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Mizzou Traditions


Truman the Tiger

The nickname “Tigers,” given to Mizzou’s athletic teams, traces its origin to the Civil War period. At that time, plundering guerilla bands habitually raided small towns, and Columbia people constantly feared an attack. Such organizations as temporary “home guards” and vigilance companies banded together to fight off any possible forays.

The town’s preparedness discouraged any guerilla activity and the protecting organization began to disband in 1854. However, it was rumored that a guerilla band, led by the notorious Bill Anderson, intended to sack the town. Quickly organized was an armed guard of Columbia citizens, who built a blockhouse and fortified the old courthouse in the center of town. This company was called “The Missouri Tigers.”

The marauders never came. The reputation of the intrepid “Tigers” presumably traveled abroad, and Anderson’s gang detoured around Columbia.

Soon after Missouri’s first football team was organized in 1890, the athletic committee adopted the nickname “Tiger” in official recognition of those Civil War defenders. Their spirit is now embodied in the MU mascot – “Truman the Tiger.” In 1984, the Tiger was named Truman after President Harry S. Truman, a Missouri native.

Truman was acclaimed the “Best Mascot in the Nation” in 2003 and 2004.

Tiger Walk

Tiger Walk is when the football team arrives at the Mizzou Athletic Training Complex and walks across the Pedestrian Bridge and down the South tunnel to its locker room. It occurs two hours prior to kick-off.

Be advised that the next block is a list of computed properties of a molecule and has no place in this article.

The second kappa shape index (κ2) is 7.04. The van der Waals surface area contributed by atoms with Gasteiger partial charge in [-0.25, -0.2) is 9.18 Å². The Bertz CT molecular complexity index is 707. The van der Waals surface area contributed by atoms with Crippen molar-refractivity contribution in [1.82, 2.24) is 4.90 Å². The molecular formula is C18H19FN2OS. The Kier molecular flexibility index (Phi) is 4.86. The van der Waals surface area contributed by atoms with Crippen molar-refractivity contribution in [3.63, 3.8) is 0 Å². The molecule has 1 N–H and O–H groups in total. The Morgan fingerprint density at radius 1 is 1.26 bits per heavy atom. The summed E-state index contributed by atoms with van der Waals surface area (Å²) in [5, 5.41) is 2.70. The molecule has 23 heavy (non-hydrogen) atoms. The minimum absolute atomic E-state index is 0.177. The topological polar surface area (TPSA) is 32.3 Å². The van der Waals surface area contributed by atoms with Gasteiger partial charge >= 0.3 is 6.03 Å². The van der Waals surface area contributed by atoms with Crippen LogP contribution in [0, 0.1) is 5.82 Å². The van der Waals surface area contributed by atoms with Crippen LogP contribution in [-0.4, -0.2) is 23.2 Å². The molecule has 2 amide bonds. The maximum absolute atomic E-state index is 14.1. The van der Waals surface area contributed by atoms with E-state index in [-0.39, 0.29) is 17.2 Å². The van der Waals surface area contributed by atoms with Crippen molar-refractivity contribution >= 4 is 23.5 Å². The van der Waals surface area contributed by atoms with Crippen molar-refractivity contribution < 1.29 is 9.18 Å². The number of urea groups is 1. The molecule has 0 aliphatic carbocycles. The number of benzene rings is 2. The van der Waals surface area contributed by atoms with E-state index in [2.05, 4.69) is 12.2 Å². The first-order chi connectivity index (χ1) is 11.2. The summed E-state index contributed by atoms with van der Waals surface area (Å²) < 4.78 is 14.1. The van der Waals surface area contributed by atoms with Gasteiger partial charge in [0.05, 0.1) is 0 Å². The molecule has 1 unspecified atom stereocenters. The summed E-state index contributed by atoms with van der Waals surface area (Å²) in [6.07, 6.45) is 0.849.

Rock M

The traditional block “M,” carved from stone by the freshman class in 1927, guards the stadium’s north endzone and gives Memorial Stadium one of the more unique landmarks around the country.

The “M,” formed by whitewashed rocks, is 90-feet wide and 95-feet high. Mizzou’s yearbook, the Savitar, recounted the debut of the Missouri landmark on Oct. 1, 1927, when the Tigers defeated Kansas State, 13-6:

“Five-hundred freshmen joined hands and encircled the cinder track in a single line while the bland played ‘Old Missouri’ in the center of the field. The pennants of all the Missouri Valley fluttered and danced above the stadium on the long line at the open end of the gridiron. A huge stone M – the work of the Frosh the night before – loomed up white and threatening against the bankment.”

The “M” has weathered the good and bad times. In 1957, a group of pranksters changed the “M” to an “N” the night before the Missouri-Nebraska game. But, the Mizzou groundskeeper, with the help of some young boys who gained free admission to the game in exchange for their assistance, restored the “M” to his proper form before kickoff.


This tradition got its start in 1911 by Chester Brewer, Director of Athletics. That year the annual Missouri-Kansas game was to be played on a college campus for the first time. To cheer the Tigers on, Brewer issued a plea to all Mizzou alumni to “come home” for the big game. They did, with more than 9,000 packing Rollins field. Missouri was the first school to bring football and “coming home” together, hence the tradition of Homecoming was born.

Marching Mizzou

Marching Mizzou, also known as the “Big ‘M’ of the Midwest,” is the most visible ensemble in the School of Music and is the largest student organization on campus. Comprised of students from nearly every major within the University, this time-honored organization combines quality musicianship, spirit, pride and dedication to create their nationally renowned gridiron excitement. Each member auditioned to earn a position in Marching Mizzou.

Golden Girls